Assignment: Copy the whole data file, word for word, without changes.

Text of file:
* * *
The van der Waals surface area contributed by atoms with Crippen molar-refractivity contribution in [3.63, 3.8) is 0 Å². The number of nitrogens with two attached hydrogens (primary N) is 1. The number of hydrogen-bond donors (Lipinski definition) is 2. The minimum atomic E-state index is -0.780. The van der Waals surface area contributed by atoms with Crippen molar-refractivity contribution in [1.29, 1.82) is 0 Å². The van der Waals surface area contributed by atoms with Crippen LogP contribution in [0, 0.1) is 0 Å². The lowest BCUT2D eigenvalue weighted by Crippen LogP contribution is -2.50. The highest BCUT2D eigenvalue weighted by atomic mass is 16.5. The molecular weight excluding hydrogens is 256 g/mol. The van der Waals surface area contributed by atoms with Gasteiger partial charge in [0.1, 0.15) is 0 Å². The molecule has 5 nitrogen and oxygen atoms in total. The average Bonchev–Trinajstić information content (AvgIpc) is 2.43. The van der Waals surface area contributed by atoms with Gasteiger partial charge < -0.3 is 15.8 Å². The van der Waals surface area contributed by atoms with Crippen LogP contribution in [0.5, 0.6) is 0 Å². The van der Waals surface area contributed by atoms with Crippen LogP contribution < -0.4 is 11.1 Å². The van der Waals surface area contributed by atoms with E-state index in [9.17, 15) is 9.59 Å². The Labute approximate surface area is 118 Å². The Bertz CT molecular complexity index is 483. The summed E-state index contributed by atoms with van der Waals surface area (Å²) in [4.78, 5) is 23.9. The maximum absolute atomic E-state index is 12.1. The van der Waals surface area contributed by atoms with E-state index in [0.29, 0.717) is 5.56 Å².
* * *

The van der Waals surface area contributed by atoms with Crippen molar-refractivity contribution in [3.63, 3.8) is 0 Å². The number of nitrogens with two attached hydrogens (primary N) is 1. The number of hydrogen-bond donors (Lipinski definition) is 2. The minimum atomic E-state index is -0.780. The van der Waals surface area contributed by atoms with Crippen molar-refractivity contribution in [1.29, 1.82) is 0 Å². The van der Waals surface area contributed by atoms with Crippen LogP contribution in [0, 0.1) is 0 Å². The lowest BCUT2D eigenvalue weighted by Crippen LogP contribution is -2.50. The highest BCUT2D eigenvalue weighted by atomic mass is 16.5. The molecular weight excluding hydrogens is 256 g/mol. The van der Waals surface area contributed by atoms with Gasteiger partial charge in [0.1, 0.15) is 0 Å². The molecule has 5 nitrogen and oxygen atoms in total. The average Bonchev–Trinajstić information content (AvgIpc) is 2.43. The van der Waals surface area contributed by atoms with Gasteiger partial charge < -0.3 is 15.8 Å². The van der Waals surface area contributed by atoms with Crippen LogP contribution in [0.5, 0.6) is 0 Å². The van der Waals surface area contributed by atoms with Crippen LogP contribution < -0.4 is 11.1 Å². The van der Waals surface area contributed by atoms with E-state index in [9.17, 15) is 9.59 Å². The Labute approximate surface area is 118 Å². The Bertz CT molecular complexity index is 483. The summed E-state index contributed by atoms with van der Waals surface area (Å²) in [4.78, 5) is 23.9. The maximum absolute atomic E-state index is 12.1. The van der Waals surface area contributed by atoms with E-state index in [0.29, 0.717) is 5.56 Å².